One Judge’s Clarity is Another’s Ambiguity: McLean v. Canadian Premier Life Insurance

The Court of Appeal recently released reasons on McLean v. Canadian Premier Life Insurance 2013 BCCA 264, the trial decision of which was the subject of a previous post. In a unanimous decision authored by Madam Justice Neilson the Court of Appeal allowed the appeal and held that the insured was entitled to the $1 million benefit provided by the policy.

The McLean appeal decision is an interesting example of how one judge’s clarity is another’s ambiguity. The trial judge found that “the words of the contract are clear and unambiguous” and held that the loss did not come within the policy terms. Specifically, holding that at the time of the loss the deceased insured was not  a passenger of a “common carrier” as defined in the policy as:

COMMON CARRIER means a public conveyance which is:

  1. licensed to transport passengers for hire; and
  2. provided and operated (a) for regular passenger service by land, water or air, and (b) on a regular passenger route with a definite regular schedule of departures and arrivals between established and recognized points of departure and arrival; and
  3. provided and operated under a Common Carrier license at the time of Loss.

As stated by Madam Justice Neilson, one critical question on appeal was  “whether the aircraft had to be flying on a regularly scheduled flight between established locations when it crashed to meet the definition of a Common Carrier.”  The appellant’s argument was that the trial judge had improperly applied by implication a temporal element into all of the definitional components of “common carrier”.

At the outset of her reasons, Madam Justice Neilson reiterated the tenets of contractual construction in the insurance context and noted that “(a)n implied term should not be added to the contract unless it “goes without saying”, or is necessary to provide business efficacy. Nor should the court imply terms that render the express words of the contract meaningless, or contradict them. The onus to establish an implied term rests on the party seeking to rely on it”.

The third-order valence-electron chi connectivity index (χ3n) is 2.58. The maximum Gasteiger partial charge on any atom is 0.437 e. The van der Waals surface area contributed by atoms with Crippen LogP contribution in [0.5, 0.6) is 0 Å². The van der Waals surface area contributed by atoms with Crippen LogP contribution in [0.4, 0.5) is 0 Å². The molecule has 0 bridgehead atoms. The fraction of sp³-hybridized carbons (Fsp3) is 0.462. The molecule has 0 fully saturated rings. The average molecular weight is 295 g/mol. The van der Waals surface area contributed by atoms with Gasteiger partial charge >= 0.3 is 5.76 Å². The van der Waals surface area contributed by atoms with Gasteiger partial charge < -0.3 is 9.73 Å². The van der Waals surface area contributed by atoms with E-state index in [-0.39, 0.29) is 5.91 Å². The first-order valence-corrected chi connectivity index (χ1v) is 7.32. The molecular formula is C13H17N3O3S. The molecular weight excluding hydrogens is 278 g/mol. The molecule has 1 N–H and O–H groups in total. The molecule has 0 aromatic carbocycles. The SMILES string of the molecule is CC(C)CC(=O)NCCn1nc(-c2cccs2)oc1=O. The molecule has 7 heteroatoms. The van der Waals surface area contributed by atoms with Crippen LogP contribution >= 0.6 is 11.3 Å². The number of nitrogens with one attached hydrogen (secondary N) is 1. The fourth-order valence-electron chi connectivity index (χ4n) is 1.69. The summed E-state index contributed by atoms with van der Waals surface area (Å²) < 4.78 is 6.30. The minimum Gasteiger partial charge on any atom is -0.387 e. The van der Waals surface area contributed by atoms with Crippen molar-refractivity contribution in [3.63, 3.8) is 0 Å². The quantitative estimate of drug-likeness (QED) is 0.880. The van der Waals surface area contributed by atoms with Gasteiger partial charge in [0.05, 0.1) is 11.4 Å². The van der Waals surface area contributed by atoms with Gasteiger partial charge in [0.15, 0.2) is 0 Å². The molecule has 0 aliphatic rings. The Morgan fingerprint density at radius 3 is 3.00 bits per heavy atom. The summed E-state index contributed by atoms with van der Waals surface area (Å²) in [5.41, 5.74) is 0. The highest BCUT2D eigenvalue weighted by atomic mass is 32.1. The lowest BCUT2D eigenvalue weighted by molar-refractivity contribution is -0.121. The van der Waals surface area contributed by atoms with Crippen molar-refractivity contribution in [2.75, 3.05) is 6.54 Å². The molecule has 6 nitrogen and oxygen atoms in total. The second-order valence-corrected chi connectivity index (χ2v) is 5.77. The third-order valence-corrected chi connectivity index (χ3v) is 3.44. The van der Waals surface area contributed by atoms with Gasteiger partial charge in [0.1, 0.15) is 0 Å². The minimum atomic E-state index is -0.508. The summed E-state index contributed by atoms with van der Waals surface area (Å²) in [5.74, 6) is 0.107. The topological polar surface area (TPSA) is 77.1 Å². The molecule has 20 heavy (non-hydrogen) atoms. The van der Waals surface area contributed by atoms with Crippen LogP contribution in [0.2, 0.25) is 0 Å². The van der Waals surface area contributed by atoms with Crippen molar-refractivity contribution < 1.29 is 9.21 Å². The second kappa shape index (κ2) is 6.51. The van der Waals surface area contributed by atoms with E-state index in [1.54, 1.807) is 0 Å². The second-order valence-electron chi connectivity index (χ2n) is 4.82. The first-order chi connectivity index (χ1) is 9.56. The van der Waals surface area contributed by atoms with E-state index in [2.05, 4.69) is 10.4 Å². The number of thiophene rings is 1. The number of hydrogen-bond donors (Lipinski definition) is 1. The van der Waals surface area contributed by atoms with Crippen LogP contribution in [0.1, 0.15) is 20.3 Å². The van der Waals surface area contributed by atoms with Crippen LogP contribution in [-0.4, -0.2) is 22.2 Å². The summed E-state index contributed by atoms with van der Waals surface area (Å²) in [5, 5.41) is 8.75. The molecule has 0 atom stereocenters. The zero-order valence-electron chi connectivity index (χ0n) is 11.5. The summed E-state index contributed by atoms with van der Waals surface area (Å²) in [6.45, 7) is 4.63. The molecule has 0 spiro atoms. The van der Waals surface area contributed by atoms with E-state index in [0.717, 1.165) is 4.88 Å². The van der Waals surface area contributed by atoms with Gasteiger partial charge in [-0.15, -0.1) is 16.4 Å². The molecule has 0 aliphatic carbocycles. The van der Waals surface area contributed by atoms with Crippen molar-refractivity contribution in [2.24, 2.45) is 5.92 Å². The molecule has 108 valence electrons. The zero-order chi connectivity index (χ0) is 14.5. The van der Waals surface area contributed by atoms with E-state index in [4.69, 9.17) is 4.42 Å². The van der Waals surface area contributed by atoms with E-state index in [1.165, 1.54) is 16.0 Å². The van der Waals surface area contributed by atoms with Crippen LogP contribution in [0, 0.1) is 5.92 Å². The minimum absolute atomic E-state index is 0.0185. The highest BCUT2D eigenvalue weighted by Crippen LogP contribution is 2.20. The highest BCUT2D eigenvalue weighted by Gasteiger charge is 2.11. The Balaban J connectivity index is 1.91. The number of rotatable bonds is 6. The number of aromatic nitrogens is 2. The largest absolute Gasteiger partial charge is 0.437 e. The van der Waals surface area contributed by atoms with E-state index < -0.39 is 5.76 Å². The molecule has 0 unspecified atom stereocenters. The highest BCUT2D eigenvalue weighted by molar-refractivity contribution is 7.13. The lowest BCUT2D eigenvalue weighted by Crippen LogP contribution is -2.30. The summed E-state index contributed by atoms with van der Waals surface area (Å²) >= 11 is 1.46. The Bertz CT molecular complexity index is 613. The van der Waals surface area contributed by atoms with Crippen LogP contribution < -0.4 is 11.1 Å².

Madam Justice Neilson closely examined each conjunctive element of the definition of “common carrier” and held that, as phrased, the temporal requirement contained in one of these elements did not apply to them all. As such, there was an absence of any temporal requirement within the definition the aircraft be operating on a regular passenger route at the time of the loss.  This gave rise to an ambiguity between whether an aircraft must, at the time of the loss, actually be flying on a regular passenger route to meet the definition of a Common Carrier, or whether it was sufficient that it be licensed to fly on such routes.

Madam Justice Neilson also held that there was a temporal ambiguity as to whether the term “public conveyance” in the definition of “common carrier” required the aircraft to be operating as a mode of transport available to the general public (i.e. not a charter flight) at the time of the loss, or merely licensed and able to do so.

While confirming that the principle of contra proferentem may not be used to create or magnify an ambiguity, Madam Justice Neilson ultimately found ambiguities in the “temporal” requirements in the policy’s definition of “common carrier”.  Accordingly, this ambiguity was to be resolved against the insurer and in favour of the appellant to find coverage for the loss.

Madam Justice Neilson noted that the insurer could easily have either created a clear temporal requirement for each of the required definitional elements of “common carrier” or created a clear exclusion for charter flights and that it must “bear the consequences of its failure to do so”.

While this decision does not break new ground regarding the interpretation of insurance policies, Madam Justice Neilson’s detailed focus on the policy wording and reluctance to imply terms highlights the importance for insurers of careful policy drafting.